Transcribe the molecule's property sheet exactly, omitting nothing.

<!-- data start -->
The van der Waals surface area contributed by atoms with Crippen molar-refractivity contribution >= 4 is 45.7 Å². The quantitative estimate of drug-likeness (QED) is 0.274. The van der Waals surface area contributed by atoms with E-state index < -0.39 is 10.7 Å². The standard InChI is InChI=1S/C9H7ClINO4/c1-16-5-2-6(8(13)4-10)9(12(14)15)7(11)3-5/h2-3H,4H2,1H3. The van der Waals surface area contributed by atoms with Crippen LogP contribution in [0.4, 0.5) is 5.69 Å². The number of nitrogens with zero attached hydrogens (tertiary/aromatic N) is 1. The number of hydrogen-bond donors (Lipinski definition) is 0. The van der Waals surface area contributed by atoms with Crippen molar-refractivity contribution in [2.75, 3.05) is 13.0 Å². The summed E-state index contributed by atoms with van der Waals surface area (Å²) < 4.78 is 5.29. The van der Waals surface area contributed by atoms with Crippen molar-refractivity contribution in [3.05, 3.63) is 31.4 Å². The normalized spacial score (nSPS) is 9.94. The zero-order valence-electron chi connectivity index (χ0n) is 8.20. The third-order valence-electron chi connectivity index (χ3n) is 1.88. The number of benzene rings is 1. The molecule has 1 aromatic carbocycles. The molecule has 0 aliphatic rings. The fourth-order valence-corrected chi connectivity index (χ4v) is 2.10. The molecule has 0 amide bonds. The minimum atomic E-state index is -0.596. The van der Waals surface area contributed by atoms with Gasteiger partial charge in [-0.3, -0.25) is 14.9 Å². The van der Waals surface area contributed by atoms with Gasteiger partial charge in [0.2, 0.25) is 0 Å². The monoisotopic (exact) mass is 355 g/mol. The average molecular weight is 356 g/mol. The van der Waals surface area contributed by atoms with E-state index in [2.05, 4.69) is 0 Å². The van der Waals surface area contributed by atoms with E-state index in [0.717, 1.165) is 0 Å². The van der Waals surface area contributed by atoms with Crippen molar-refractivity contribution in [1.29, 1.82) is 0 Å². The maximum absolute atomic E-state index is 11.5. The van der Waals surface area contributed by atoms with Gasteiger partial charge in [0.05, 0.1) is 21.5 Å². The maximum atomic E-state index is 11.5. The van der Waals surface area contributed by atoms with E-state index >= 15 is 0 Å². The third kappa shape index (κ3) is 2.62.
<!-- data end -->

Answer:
The van der Waals surface area contributed by atoms with Crippen molar-refractivity contribution >= 4 is 45.7 Å². The quantitative estimate of drug-likeness (QED) is 0.274. The van der Waals surface area contributed by atoms with E-state index < -0.39 is 10.7 Å². The standard InChI is InChI=1S/C9H7ClINO4/c1-16-5-2-6(8(13)4-10)9(12(14)15)7(11)3-5/h2-3H,4H2,1H3. The van der Waals surface area contributed by atoms with Crippen LogP contribution in [0.4, 0.5) is 5.69 Å². The number of nitrogens with zero attached hydrogens (tertiary/aromatic N) is 1. The number of hydrogen-bond donors (Lipinski definition) is 0. The van der Waals surface area contributed by atoms with Crippen molar-refractivity contribution in [2.75, 3.05) is 13.0 Å². The summed E-state index contributed by atoms with van der Waals surface area (Å²) < 4.78 is 5.29. The van der Waals surface area contributed by atoms with Crippen molar-refractivity contribution in [3.05, 3.63) is 31.4 Å². The normalized spacial score (nSPS) is 9.94. The zero-order valence-electron chi connectivity index (χ0n) is 8.20. The third-order valence-electron chi connectivity index (χ3n) is 1.88. The number of benzene rings is 1. The molecule has 1 aromatic carbocycles. The molecule has 0 aliphatic rings. The fourth-order valence-corrected chi connectivity index (χ4v) is 2.10. The molecule has 0 amide bonds. The minimum atomic E-state index is -0.596. The van der Waals surface area contributed by atoms with Gasteiger partial charge in [-0.3, -0.25) is 14.9 Å². The van der Waals surface area contributed by atoms with Gasteiger partial charge in [0.2, 0.25) is 0 Å². The monoisotopic (exact) mass is 355 g/mol. The average molecular weight is 356 g/mol. The van der Waals surface area contributed by atoms with E-state index in [2.05, 4.69) is 0 Å². The van der Waals surface area contributed by atoms with E-state index in [0.717, 1.165) is 0 Å². The van der Waals surface area contributed by atoms with Crippen molar-refractivity contribution in [1.29, 1.82) is 0 Å². The maximum absolute atomic E-state index is 11.5. The van der Waals surface area contributed by atoms with Gasteiger partial charge in [0.05, 0.1) is 21.5 Å². The maximum atomic E-state index is 11.5. The van der Waals surface area contributed by atoms with E-state index >= 15 is 0 Å². The third kappa shape index (κ3) is 2.62.